Convalescent rehabilitation wards aim to prevent patients from becoming bedridden and shorten hospital stay duration through the use of intensive rehabilitation programs. Convalescence at home requires patients to self-administer medications. Cerebrovascular disease is commonly accompanied by higher order brain dysfunction and paralysis in the upper extremities. As it can often be challenging for pharmacists alone to evaluate the ability of a patient to selfadminister medications, we evaluated factors affecting the ability of patients with cerebrovascular disease to selfadminister following the use of multidisciplinary initiatives at our institution. We included 113 inpatients in this study. Significant differences in cognitive function evaluation scores and the proportion of patients discharged were found between patients that were and were not able to self-administer, with no significant difference in paralysis in the upper extremities. These results indicate that cognitive function evaluation, but not the presence of upper limb paralysis, may have utility as an index in determining the ability of cerebrovascular disease patients to self-administer medications.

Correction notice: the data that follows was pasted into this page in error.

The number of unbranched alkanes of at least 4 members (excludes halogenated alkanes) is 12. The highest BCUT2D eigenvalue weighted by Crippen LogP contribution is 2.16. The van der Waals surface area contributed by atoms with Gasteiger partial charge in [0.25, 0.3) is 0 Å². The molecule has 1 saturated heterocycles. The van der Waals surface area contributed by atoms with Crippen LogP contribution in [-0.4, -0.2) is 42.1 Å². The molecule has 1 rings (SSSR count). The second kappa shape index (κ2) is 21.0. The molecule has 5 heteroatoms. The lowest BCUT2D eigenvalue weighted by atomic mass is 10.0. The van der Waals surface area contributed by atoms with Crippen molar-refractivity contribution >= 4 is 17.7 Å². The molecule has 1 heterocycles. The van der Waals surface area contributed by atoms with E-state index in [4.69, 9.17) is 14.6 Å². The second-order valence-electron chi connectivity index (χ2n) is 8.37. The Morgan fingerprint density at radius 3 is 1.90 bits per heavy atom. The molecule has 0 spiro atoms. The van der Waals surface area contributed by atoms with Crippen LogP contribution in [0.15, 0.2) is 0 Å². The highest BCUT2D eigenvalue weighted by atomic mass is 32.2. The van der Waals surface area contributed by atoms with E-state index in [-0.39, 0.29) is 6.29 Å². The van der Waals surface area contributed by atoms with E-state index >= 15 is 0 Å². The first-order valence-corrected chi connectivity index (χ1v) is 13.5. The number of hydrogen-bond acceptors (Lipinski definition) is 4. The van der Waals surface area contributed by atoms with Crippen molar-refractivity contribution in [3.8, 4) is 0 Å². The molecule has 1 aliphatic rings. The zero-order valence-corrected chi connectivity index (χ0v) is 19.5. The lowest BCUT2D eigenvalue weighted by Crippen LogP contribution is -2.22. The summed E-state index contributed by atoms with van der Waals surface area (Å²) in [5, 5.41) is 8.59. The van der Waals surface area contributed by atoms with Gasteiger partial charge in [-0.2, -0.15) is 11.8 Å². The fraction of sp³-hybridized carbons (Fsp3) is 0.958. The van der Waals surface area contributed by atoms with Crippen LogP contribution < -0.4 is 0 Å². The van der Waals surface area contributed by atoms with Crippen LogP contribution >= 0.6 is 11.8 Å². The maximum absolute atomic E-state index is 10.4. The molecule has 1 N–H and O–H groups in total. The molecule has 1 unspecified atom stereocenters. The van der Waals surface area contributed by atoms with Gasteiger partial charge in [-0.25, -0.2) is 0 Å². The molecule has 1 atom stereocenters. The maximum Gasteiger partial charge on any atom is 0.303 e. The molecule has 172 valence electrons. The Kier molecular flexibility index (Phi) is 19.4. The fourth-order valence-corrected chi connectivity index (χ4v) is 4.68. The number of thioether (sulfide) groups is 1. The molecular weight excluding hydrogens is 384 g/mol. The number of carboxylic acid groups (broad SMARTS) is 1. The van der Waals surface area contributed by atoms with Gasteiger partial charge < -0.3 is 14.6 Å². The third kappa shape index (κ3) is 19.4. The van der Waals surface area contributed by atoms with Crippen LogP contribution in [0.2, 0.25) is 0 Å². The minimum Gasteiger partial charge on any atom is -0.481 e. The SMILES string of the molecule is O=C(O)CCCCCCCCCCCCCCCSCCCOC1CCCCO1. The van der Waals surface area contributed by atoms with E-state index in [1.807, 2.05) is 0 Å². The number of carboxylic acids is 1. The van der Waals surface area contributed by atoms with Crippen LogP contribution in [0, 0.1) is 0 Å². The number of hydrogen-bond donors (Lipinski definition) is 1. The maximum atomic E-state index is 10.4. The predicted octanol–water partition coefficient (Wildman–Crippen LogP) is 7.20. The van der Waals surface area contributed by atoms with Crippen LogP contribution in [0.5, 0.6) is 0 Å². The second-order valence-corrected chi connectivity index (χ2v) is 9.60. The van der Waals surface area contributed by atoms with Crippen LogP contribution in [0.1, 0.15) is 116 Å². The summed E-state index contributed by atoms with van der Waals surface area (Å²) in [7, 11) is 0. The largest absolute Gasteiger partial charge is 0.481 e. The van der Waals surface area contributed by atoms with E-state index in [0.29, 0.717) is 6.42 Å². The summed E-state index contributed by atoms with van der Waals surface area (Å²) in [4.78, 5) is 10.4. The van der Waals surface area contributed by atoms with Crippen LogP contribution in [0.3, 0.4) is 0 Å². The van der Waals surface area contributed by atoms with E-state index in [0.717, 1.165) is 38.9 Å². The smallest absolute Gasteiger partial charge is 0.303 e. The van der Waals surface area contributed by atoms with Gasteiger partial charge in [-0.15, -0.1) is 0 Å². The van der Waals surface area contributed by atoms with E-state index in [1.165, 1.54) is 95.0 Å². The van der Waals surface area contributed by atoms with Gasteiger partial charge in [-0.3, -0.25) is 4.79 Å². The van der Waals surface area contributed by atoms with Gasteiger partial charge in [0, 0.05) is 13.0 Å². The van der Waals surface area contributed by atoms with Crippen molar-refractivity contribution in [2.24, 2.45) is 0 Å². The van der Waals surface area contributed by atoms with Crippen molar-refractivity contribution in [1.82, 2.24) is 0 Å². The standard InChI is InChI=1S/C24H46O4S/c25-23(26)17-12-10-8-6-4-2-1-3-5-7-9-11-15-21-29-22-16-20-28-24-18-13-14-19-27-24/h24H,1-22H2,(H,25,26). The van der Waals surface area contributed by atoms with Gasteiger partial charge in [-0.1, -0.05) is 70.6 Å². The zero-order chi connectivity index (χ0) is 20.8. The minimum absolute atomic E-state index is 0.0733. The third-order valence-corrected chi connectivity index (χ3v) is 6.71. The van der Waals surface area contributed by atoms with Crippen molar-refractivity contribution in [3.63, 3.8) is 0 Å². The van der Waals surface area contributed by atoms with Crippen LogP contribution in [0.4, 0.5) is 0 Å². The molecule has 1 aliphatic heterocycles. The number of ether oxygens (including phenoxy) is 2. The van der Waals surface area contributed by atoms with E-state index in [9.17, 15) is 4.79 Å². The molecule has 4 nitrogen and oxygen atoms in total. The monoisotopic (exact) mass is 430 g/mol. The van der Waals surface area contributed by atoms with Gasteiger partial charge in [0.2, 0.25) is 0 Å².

The infectiousness of diseases such as: the measles, rubella, the mumps, and the chicken pox is quite strong. When people lack antibodies to these diseases, the chance for infection increases. On a university campus, a person without such antibodies can help spread such diseases. However, as vaccines are available for these diseases and people are vaccinated, the chance for infection and the spreading of these diseases will diminish. At our university, Tokyo University of Pharmacy and Life Sciences, at the start of the recent academic year, an antibody survey was taken of 2,647 students to see which students had lower levels of antibodies to help fight the spread of the aforementioned diseases. Our findings showed antibody-positive rates of 49.0% for the measles, 70.8% for rubella, 75.7% for the mumps, and 92.4% for the chicken pox. With the rate for the chicken pox being the only one meeting an acceptable standard (Fine) in terms of community immunity. On the other hand, although the vaccination rates for the measles and rubella were high, they did not meet an acceptable standard for community immunity (Fine). When the community immunity level is low, the risk of infection is increased and this could lead to an outbreak on campus and affect more than just individuals. In the future, we will encourage students to be fully vaccinated before entering school or soon after doing so in order to protect against such an outbreak from occurring.